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The Mass Media

The Mass Media

The Mass Media

B Bop Graffiti

B Bop Graffiti

Graffiti artist B Bop started with markers and stolen paint cans when he was eleven years old. He’s 21 now and has gotten the most out of his ability to create fantastic images. B Bop sits down with The Mass Media and talks about his Somerville roots, freight car taggings, a budding entrepreneurship and how his love for the rush of “bombing” will never grow old.

The Mass Media: Approximately how many tags have you done in your lifetime?B Bop: Thousands and thousands of them. At least 20,000.

TMM: When did you first start drawing graffiti?B Bop: I started when I was 11. I started with markers then got my first can of paint and went to my aunt’s house in Somerville and did my first bubble throw. I did the outlines and I thought I was the man. [Laughs] When I was leaving, these older kids asked me what I was doing, I told them and they took me under their wing.

TMM: Why did you start tagging?B Bop: I don’t know; I just liked to draw. I started writing my name on light poles, street signs and mail boxes, things like that. I thought it was the coolest thing.

TMM: Where do you go to tag?B Bop: I go all over Boston, to Newbury St., Sullivan Square and the Brighton train yard. I go up to Burlington, VT with my friend Chili who writes up there. I go down to Queens a lot with my buddy Take1 and he hooks me up down there with a lot of legal walls. I’ve gone to New Jersey to write too.

TMM: How has tagging affected your life, either in a negative or positive manner?B Bop: From a negative stand point, people confront you and your family, and they ask ‘What’s going on? What are you doing this for?’ From a positive stand point, I’ve met a bunch of people and kind of networked my self. I’ve made a name for myself, a name people recognize.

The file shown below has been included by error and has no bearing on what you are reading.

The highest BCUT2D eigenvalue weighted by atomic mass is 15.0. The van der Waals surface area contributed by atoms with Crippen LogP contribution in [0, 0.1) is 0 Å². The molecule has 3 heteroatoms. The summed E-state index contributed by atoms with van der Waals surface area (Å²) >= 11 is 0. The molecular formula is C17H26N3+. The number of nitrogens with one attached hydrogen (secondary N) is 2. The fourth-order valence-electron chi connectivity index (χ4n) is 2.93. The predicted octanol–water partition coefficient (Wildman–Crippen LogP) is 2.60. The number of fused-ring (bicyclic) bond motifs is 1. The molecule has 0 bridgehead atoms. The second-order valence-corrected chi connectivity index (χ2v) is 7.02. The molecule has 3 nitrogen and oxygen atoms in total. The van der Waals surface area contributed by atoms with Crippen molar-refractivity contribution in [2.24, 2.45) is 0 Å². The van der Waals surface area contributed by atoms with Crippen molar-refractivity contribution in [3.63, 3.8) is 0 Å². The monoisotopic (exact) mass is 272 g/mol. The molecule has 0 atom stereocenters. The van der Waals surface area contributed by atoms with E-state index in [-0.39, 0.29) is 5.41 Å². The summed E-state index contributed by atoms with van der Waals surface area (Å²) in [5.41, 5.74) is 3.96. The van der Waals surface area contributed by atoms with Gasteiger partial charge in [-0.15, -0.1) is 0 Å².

TMM: Right now, your tag name is B Bop. What other names have you used in the past?B Bop: I’ve changed it up a couple times over the years. I started as “Mes1,” went to “Zephyr,” and then changed to “Rukas.” I switched it up a bunch of times. I took B Bop a few years ago because my Nanna calls me B Bop. I said ‘I like that name,’ and it stuck.

TMM: What is the biggest or most intricate piece you have ever accomplished?B Bop: The biggest piece I’ve ever done was the whole side of a freight car, which is about 73 feet long and 10 feet tall. I used small rollers to do the outlines of the lettering and big rollers to fill in the letters. It was a drawing of my name, “B Bop.”The most intricate piece I’ve ever done was a bass musician. Me and this kid Syke drew him from the waist up playing his bass. I drew musical notes coming off his bass and it was awesome. It came out to be about five feet tall.

TMM: How do you get all of those details in your pieces, like the bass musician?B Bop: Well, there are “fat caps” which spray four fingers wide, there are “german thins” that spray a finger wide and there are needle caps, which spray about one quarter of an inch wide. It’s really all about the pressure you use. After a while, you just learn how to bend the letters, which makes everything just flow.

TMM: Is there anything that you like to listen to before you go out and “bomb?”B Bop: Actually, I do like to watch this video called “Style Wars” which is about bombing, or tagging in New York City. It’s about people painting trains and how there are beefs between different writers. It just gets me in the right state of mind.